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10.18.2011

Rehabilitation Medicine Team Wins Spinal Cord Injury Model Systems Grant

A research team in the Miller School’s Department of Rehabilitation Medicine has been awarded a federal Spinal Cord Injury Model Systems (SCIMS) grant for more than $2 million over the next five years. The grant, funded by the National Institute on Disability and Rehabilitation Research, Department of Education, is aimed at moving spinal cord research forward by studying the course of recovery and outcomes following the delivery of a coordinated system of care for spinal cord injury patients.

The Miller School is among 14 sites nationally that were awarded the prestigious SCIMS grant through a highly competitive selection process. Diana D. Cardenas, M.D., M.H.A., professor and chair of the Department of Rehabilitation Medicine, the grant’s principal investigator, will serve as project director. Co-principal investigators Larry Brooks, Ph.D., a neuropsychologist who is assistant professor of rehabilitation medicine, and Mark Nash, Ph.D., professor of neurological surgery and rehabilitation medicine, will serve as co-directors.

“It is an excellent achievement and recognition for the Department of Rehabilitation Medicine to receive such a grant,” said Dr. Cardenas, who will join other project directors at the White House next month to discuss recommendations from last June’s International Conference on Spinal Cord Medicine & Rehabilitation “State of the Science” meeting.

“The award speaks to the high level of research that we have proposed and to the commitment and excellence of our spinal cord injury teams at Jackson Memorial Hospital, where we provide acute trauma care, in-patient rehabilitation, and community follow-up,” added Dr. Cardenas, who also received a congratulatory letter from U.S. Sen. Bill Nelson of Florida. “With this grant we will be able to expand our educational efforts to patients with spinal cord injury and to other health care professionals.”

Under the program, grantees will work locally on UM-specific projects and on a separate collaborative project with colleagues from other SCIMS sites across the country.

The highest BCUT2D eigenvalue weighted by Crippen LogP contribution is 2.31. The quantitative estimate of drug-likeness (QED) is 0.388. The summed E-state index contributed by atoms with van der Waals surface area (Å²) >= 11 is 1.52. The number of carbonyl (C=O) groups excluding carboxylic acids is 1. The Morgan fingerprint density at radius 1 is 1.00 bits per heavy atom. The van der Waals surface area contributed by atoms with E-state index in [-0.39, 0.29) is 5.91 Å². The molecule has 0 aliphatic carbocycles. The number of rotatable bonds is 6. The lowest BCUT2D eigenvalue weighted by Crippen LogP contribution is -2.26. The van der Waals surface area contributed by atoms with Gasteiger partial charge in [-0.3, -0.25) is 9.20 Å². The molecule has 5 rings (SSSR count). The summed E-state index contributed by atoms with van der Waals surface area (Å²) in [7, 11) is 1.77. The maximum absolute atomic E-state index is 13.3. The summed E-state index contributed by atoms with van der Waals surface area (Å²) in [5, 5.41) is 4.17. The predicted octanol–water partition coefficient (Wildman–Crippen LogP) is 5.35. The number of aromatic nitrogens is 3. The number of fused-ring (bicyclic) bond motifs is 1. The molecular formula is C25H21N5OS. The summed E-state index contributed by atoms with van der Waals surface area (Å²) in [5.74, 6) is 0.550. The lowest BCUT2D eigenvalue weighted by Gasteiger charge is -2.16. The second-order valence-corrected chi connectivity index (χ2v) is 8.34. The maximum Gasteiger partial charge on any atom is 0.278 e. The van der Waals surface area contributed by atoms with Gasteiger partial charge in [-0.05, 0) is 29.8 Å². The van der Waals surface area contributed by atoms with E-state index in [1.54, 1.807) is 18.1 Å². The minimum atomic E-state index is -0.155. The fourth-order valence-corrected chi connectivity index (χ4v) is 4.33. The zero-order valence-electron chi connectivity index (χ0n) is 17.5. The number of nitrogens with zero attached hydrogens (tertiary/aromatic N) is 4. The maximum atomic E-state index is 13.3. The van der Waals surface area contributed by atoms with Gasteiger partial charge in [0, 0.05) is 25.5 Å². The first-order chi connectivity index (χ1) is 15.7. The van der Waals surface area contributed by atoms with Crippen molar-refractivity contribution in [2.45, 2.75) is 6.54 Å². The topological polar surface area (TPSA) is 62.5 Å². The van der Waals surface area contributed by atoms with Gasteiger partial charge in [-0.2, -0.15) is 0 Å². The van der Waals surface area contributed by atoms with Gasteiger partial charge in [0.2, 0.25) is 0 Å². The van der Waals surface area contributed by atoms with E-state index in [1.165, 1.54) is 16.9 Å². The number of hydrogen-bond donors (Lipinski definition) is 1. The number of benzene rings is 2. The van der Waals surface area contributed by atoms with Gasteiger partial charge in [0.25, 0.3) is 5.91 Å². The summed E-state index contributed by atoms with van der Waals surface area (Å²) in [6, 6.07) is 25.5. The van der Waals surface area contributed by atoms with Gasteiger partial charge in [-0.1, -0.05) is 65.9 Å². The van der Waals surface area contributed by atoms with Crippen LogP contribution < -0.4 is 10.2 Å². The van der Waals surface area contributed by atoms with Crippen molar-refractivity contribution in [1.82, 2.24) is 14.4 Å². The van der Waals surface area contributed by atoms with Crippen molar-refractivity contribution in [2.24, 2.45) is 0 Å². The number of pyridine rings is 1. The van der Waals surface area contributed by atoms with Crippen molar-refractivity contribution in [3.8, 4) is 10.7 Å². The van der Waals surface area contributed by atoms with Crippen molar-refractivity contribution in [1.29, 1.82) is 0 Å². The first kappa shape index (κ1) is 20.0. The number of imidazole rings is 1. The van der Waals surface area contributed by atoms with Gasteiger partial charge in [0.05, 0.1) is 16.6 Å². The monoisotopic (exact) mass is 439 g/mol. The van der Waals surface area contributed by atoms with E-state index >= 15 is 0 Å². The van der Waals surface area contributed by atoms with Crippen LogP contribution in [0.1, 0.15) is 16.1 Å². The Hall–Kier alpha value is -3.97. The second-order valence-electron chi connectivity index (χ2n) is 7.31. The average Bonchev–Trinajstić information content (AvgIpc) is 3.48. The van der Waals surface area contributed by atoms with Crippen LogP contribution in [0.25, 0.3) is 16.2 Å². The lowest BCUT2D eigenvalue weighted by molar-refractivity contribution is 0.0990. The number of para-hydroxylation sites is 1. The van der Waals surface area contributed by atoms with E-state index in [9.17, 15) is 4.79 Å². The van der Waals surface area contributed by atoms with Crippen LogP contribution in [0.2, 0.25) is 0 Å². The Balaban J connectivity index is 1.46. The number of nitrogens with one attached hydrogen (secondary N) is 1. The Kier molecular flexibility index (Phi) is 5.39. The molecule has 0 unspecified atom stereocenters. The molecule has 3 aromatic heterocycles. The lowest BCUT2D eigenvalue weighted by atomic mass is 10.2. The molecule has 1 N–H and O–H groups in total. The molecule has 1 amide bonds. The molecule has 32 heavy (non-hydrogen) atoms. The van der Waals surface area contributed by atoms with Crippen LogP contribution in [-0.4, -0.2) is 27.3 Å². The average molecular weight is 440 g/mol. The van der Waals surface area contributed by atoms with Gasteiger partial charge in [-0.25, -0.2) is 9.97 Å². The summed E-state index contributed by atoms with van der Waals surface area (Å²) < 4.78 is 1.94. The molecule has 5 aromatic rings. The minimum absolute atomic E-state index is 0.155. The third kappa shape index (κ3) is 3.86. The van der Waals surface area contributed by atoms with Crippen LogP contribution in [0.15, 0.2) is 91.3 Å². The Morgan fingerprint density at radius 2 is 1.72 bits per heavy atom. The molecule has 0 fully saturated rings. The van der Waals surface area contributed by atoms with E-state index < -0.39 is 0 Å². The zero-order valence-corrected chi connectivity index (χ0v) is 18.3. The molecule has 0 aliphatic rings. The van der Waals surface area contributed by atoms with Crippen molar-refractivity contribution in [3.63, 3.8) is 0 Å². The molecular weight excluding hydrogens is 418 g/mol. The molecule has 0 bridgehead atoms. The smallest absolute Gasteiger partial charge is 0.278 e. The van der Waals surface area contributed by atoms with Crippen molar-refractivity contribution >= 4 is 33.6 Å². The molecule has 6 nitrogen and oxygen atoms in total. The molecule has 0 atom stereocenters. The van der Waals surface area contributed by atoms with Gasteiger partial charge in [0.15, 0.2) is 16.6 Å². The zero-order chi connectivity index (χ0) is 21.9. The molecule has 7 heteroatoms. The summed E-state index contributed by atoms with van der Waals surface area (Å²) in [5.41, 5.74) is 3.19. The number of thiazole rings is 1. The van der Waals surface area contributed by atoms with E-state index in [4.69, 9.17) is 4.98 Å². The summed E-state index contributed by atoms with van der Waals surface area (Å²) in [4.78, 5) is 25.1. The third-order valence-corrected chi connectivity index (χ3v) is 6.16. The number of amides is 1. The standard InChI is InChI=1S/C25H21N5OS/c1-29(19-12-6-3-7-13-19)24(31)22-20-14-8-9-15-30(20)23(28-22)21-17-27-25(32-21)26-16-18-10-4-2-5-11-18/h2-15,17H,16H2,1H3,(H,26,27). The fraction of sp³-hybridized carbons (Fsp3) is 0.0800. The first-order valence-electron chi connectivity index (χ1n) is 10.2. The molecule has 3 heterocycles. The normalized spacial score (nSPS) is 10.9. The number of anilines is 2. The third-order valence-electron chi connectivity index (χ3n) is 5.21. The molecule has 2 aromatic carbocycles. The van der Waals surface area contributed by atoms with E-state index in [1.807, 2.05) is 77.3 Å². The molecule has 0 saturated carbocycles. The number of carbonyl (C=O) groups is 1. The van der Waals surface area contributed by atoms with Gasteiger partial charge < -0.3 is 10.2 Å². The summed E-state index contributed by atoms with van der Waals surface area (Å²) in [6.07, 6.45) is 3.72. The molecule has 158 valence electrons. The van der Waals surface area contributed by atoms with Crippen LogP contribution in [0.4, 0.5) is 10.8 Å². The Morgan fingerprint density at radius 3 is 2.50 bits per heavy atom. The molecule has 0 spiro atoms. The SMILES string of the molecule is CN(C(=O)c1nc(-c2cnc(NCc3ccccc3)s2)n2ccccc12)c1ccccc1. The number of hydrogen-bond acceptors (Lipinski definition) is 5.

Dr. Cardenas will lead the Miller School research project, which will include a longitudinal study of shoulder pathology after acute spinal cord injury and a randomized controlled trial for shoulder pathology and pain in chronic spinal cord injury patients. Part of the research will look at using ultrasound as a means of assessing particular shoulder problems. Some spinal cord injury patients, especially those who use wheelchairs, rely heavily on the use of their shoulders, which can lead to shoulder pain. Robert W. Irwin, M.D., assistant professor of rehabilitation medicine, Elizabeth Felix, Ph.D., research assistant professor of rehabilitation medicine, and Rachel Cowan, Ph.D., postdoctoral fellow, will work with Dr. Cardenas on the study.

The details of the second project will be known after members of the UM team meet with their counterparts from the other SCIMS institutions. Dr. Brooks, who will be the lead UM researcher on the multi-site study, notes that UM already has excellent examples of inter-department collaboration which have been highly regarded among spinal cord injury experts across the country.

”I believe Dr. Cardenas’ past research experience as a model system project director and the spinal cord injury clinical research recently and currently being conducted both internally at UM and in collaboration with other centers nationally played an important role in our success,” said Dr. Brooks.

The Miller School has long been recognized as one of the academic medical centers at the forefront of spinal cord injury research. Many faculty physicians and researchers conduct robust clinical studies in the rehabilitation medicine department, which is closely aligned with Jackson Memorial Hospital, and at The Miami Project to Cure Paralysis, the internationally known Miller School-based Center of Excellence where both Cardenas and Nash have joint appointments.

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